I stopped dead in my tracks. A reclining figure, geologic in scope and texture, cast its shadow over me. Trees rose from its groin and shoulders. Thigh blended into fin. Its head was carved
with strata lines. Evolution, from earth through man, lived in one piece. This was Landbridge I.
Mesmerized, I continued my campus sculpture walk. Twelve of Robert Wick's monumental pieces made up the exhibit at the University of Arizona. The figures expressed transcendent
themes from variety of traditions: A many-armed Hindu god crouched with trees bursting from his chest, groin and head; two Buddha-like forms sat serenely, their mirror images balanced on
their heads; a monk-like form strode into the morning sun with native plants anchored in its crevices. This was powerful stuff!
Sculptor Robert Wick says he sees his work as "the union of man and earth." He is fascinated with joining the textures of earth, the life and vitality of plants and the ideas of ultimate wisdom
in his works. In choosing his inspirations, he opens himself to each of man's belief systems. They all serve to help people transcend their everyday lives.
He describes his work, Mexican Mask: "It was inspired by a thousand year old pre-Colombian work in which a grotesque head grew out of the lower jaw of a man. Although the original was a standing figure, I changed the figure into one with an Egyptian stride. I was so overwhelmed by the truth of the piece that I had to do a variation of my own response to that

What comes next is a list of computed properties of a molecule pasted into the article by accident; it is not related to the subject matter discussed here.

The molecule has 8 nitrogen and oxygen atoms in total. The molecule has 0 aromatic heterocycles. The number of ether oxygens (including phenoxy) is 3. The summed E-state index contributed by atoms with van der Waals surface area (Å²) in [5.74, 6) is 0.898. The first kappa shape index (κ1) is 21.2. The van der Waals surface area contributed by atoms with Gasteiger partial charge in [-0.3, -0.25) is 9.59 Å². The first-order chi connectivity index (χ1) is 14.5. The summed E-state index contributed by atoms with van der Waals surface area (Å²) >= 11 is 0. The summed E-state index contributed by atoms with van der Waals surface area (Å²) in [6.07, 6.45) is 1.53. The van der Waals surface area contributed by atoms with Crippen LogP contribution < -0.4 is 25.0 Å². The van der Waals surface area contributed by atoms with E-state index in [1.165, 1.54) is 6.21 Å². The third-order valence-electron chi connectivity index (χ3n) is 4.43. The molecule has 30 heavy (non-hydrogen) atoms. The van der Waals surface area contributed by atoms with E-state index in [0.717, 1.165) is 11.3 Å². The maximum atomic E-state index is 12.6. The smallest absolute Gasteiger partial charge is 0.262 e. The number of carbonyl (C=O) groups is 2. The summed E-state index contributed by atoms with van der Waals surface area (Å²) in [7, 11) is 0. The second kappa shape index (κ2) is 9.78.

His inspiration has come from architecture and landscapes, both massive and eternal sources. He says he would have been an architect if he had followed early inclinations.
Because of his timeless themes, he works in bronze. It is a regal medium. It creates fluid organic forms and it lasts thousands of years, which is vital to him. As he has gained inspiration from
ancient bronze craftsmen, so he hopes his work will give to others for generations to come. His influence here is Einstein who said that it is the purpose of all science and art to carry forth truth from one generation to those that follow.
"I was recently in Paris and was struck speechless by the Winged Victory. This piece is thousands of years old and still exists. It still stirs the same emotions today that it did when it was created."
The combination of plants and sculpture came several years ago. He was commissioned to do a portrait and while drawing the studies found himself including ivy through the center of the
head. From then on, he incorporated plants in his work. They cross the boundary between his life and the inanimate sculpture he creates. As with landscape and architecture, they add a finishing dimension to his work.
"I hope that people who love land, landscape, the earth, and all life that abounds around them can feel the same as myself."